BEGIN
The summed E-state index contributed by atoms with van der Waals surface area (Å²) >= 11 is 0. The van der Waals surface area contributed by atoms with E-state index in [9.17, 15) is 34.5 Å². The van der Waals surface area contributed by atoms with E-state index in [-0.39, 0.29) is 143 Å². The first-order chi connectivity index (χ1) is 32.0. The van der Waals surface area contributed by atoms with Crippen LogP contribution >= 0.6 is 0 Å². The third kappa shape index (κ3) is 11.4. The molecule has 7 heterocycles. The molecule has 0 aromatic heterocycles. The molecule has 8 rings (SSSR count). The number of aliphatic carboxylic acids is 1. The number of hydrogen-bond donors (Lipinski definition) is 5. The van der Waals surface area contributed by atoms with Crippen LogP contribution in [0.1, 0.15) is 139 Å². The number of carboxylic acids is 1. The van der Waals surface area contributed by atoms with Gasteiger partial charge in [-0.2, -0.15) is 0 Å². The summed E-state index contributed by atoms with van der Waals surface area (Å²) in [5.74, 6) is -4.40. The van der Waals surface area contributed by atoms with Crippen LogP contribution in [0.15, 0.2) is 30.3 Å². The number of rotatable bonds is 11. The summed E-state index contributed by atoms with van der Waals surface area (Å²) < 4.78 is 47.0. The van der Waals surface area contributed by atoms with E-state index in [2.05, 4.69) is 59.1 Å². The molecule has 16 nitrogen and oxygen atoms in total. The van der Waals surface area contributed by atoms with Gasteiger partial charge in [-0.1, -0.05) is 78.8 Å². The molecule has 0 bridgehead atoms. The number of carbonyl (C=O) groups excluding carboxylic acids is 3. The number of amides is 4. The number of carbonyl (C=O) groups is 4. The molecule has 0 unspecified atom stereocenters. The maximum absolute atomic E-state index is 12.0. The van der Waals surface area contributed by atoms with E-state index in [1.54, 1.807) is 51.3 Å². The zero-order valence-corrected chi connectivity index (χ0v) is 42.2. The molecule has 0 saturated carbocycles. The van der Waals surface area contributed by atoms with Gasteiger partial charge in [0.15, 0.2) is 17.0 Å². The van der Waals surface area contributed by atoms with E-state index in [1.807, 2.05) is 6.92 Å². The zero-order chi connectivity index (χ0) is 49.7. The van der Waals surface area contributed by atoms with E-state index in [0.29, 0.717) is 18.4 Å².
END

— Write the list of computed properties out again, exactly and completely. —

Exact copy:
The summed E-state index contributed by atoms with van der Waals surface area (Å²) >= 11 is 0. The van der Waals surface area contributed by atoms with E-state index in [9.17, 15) is 34.5 Å². The van der Waals surface area contributed by atoms with E-state index in [-0.39, 0.29) is 143 Å². The first-order chi connectivity index (χ1) is 32.0. The van der Waals surface area contributed by atoms with Crippen LogP contribution >= 0.6 is 0 Å². The third kappa shape index (κ3) is 11.4. The molecule has 7 heterocycles. The molecule has 0 aromatic heterocycles. The molecule has 8 rings (SSSR count). The number of aliphatic carboxylic acids is 1. The number of hydrogen-bond donors (Lipinski definition) is 5. The van der Waals surface area contributed by atoms with Crippen LogP contribution in [0.1, 0.15) is 139 Å². The number of carboxylic acids is 1. The van der Waals surface area contributed by atoms with Gasteiger partial charge in [-0.2, -0.15) is 0 Å². The summed E-state index contributed by atoms with van der Waals surface area (Å²) in [5.74, 6) is -4.40. The van der Waals surface area contributed by atoms with Crippen LogP contribution in [0.15, 0.2) is 30.3 Å². The number of rotatable bonds is 11. The summed E-state index contributed by atoms with van der Waals surface area (Å²) < 4.78 is 47.0. The van der Waals surface area contributed by atoms with E-state index in [2.05, 4.69) is 59.1 Å². The molecule has 16 nitrogen and oxygen atoms in total. The van der Waals surface area contributed by atoms with Gasteiger partial charge in [-0.1, -0.05) is 78.8 Å². The molecule has 0 bridgehead atoms. The number of carbonyl (C=O) groups excluding carboxylic acids is 3. The number of amides is 4. The number of carbonyl (C=O) groups is 4. The molecule has 0 unspecified atom stereocenters. The maximum absolute atomic E-state index is 12.0. The van der Waals surface area contributed by atoms with E-state index in [1.54, 1.807) is 51.3 Å². The zero-order valence-corrected chi connectivity index (χ0v) is 42.2. The molecule has 0 saturated carbocycles. The van der Waals surface area contributed by atoms with Gasteiger partial charge in [0.15, 0.2) is 17.0 Å². The van der Waals surface area contributed by atoms with E-state index in [1.807, 2.05) is 6.92 Å². The zero-order chi connectivity index (χ0) is 49.7. The van der Waals surface area contributed by atoms with E-state index in [0.29, 0.717) is 18.4 Å².